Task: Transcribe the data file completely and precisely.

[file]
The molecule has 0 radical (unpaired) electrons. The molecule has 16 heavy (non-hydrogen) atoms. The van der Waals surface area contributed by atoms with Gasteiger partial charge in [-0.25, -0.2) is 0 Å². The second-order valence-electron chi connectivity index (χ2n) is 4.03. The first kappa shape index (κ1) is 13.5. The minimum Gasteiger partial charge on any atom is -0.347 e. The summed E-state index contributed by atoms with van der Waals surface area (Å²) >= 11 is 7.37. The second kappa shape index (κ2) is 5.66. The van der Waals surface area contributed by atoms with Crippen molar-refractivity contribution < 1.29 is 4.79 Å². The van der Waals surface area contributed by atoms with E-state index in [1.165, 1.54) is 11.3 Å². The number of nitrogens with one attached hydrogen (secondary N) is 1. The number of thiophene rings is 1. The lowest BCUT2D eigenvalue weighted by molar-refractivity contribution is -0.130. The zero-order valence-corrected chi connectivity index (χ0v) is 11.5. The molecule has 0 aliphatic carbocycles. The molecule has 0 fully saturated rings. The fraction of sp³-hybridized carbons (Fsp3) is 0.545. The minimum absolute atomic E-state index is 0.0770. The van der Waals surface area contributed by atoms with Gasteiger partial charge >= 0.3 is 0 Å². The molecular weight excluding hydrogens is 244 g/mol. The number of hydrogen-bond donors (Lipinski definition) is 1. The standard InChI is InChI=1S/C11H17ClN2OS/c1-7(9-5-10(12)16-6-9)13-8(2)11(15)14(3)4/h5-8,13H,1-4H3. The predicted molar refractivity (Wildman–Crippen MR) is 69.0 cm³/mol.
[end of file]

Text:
The molecule has 0 radical (unpaired) electrons. The molecule has 16 heavy (non-hydrogen) atoms. The van der Waals surface area contributed by atoms with Gasteiger partial charge in [-0.25, -0.2) is 0 Å². The second-order valence-electron chi connectivity index (χ2n) is 4.03. The first kappa shape index (κ1) is 13.5. The minimum Gasteiger partial charge on any atom is -0.347 e. The summed E-state index contributed by atoms with van der Waals surface area (Å²) >= 11 is 7.37. The second kappa shape index (κ2) is 5.66. The van der Waals surface area contributed by atoms with Crippen molar-refractivity contribution < 1.29 is 4.79 Å². The van der Waals surface area contributed by atoms with E-state index in [1.165, 1.54) is 11.3 Å². The number of nitrogens with one attached hydrogen (secondary N) is 1. The number of thiophene rings is 1. The lowest BCUT2D eigenvalue weighted by molar-refractivity contribution is -0.130. The zero-order valence-corrected chi connectivity index (χ0v) is 11.5. The molecule has 0 aliphatic carbocycles. The molecule has 0 fully saturated rings. The fraction of sp³-hybridized carbons (Fsp3) is 0.545. The minimum absolute atomic E-state index is 0.0770. The van der Waals surface area contributed by atoms with Gasteiger partial charge >= 0.3 is 0 Å². The molecular weight excluding hydrogens is 244 g/mol. The number of hydrogen-bond donors (Lipinski definition) is 1. The standard InChI is InChI=1S/C11H17ClN2OS/c1-7(9-5-10(12)16-6-9)13-8(2)11(15)14(3)4/h5-8,13H,1-4H3. The predicted molar refractivity (Wildman–Crippen MR) is 69.0 cm³/mol.